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Home The study launched 10 flights between March 11-14, 2013, into the volcanic plume and along the rim of the Turrialba summit crater approx. 10,500 feet above sea level. (Image credit: NASA/ Matthew Fladeland) The study launched 10 flights between March 11-14, 2013, into the volcanic plume and along the rim of the Turrialba summit crater approx. 10,500 feet above sea level. (Image credit: NASA/ Matthew Fladeland)

The study launched 10 flights between March 11-14, 2013, into the volcanic plume and along the rim of the Turrialba summit crater approx. 10,500 feet above sea level. (Image credit: NASA/ Matthew Fladeland)

The study launched 10 flights between March 11-14, 2013, into the volcanic plume and along the rim of the Turrialba summit crater approx. 10,500 feet above sea level. (Image credit: NASA/ Matthew Fladeland)

The study launched 10 flights between March 11-14, 2013, into the volcanic plume and along the rim of the Turrialba summit crater approx. 10,500 feet above sea level. (Image credit: NASA/ Matthew Fladeland)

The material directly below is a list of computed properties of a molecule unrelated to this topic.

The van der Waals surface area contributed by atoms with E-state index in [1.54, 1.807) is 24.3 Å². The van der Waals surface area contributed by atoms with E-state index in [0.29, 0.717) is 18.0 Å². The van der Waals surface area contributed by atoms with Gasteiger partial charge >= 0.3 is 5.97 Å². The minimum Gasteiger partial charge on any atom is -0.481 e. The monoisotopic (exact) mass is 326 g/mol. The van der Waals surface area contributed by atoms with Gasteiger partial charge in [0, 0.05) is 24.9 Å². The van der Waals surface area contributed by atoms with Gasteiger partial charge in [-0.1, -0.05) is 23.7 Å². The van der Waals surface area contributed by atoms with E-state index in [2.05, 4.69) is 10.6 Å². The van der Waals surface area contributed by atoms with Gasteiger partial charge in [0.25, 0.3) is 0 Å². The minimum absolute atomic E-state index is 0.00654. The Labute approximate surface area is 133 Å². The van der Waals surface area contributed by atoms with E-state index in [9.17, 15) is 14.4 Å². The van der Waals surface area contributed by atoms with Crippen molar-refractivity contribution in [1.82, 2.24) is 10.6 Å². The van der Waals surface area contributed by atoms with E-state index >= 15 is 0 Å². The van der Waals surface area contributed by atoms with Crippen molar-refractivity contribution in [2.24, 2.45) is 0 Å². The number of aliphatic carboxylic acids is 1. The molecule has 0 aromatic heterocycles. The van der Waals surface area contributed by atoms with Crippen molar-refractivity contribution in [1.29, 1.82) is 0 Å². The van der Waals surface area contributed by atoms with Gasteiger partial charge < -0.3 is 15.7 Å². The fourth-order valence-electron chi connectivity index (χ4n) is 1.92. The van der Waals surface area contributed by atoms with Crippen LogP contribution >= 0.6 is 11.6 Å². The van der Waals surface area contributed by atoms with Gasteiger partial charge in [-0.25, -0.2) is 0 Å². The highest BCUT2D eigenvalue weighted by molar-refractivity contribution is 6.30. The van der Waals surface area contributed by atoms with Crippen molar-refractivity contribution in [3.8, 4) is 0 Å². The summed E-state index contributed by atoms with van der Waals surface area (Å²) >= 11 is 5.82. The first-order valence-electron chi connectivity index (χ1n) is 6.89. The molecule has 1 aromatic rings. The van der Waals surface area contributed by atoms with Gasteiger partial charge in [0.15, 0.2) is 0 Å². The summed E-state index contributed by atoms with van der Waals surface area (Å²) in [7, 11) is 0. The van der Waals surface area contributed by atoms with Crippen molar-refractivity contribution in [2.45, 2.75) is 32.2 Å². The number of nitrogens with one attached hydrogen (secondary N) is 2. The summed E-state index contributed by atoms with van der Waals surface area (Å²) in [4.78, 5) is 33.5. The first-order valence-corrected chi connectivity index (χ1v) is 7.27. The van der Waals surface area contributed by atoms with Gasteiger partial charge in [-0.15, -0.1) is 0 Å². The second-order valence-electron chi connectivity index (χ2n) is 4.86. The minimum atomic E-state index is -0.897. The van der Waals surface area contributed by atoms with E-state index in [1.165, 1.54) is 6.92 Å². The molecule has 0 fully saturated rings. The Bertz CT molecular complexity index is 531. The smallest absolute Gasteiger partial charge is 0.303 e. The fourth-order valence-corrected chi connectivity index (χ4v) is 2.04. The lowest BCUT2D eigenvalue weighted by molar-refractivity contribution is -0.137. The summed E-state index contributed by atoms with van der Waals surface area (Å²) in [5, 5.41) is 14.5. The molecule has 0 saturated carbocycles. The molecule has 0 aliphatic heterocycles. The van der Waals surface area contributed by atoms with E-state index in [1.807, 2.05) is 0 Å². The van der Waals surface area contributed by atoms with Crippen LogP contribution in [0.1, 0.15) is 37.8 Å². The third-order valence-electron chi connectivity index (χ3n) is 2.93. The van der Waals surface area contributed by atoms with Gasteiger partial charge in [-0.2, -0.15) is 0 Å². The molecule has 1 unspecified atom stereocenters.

NASA researchers modified three repurposed Aerovironment RQ-14 Dragon Eye unmanned aerial vehicles acquired from the United States Marine Corps to study the sulfur dioxide plume of Costa Rica’s Turrialba volcano. The project is designed to improve the remote sensing capability of satellites and computer models of volcanic activity. (Image credit: Google/NASA/Matthew Fladeland)
Ames research scientist Rick Kolyer launches Dragon Eye UAV. (Image credit: NASA/ Matthew Fladeland)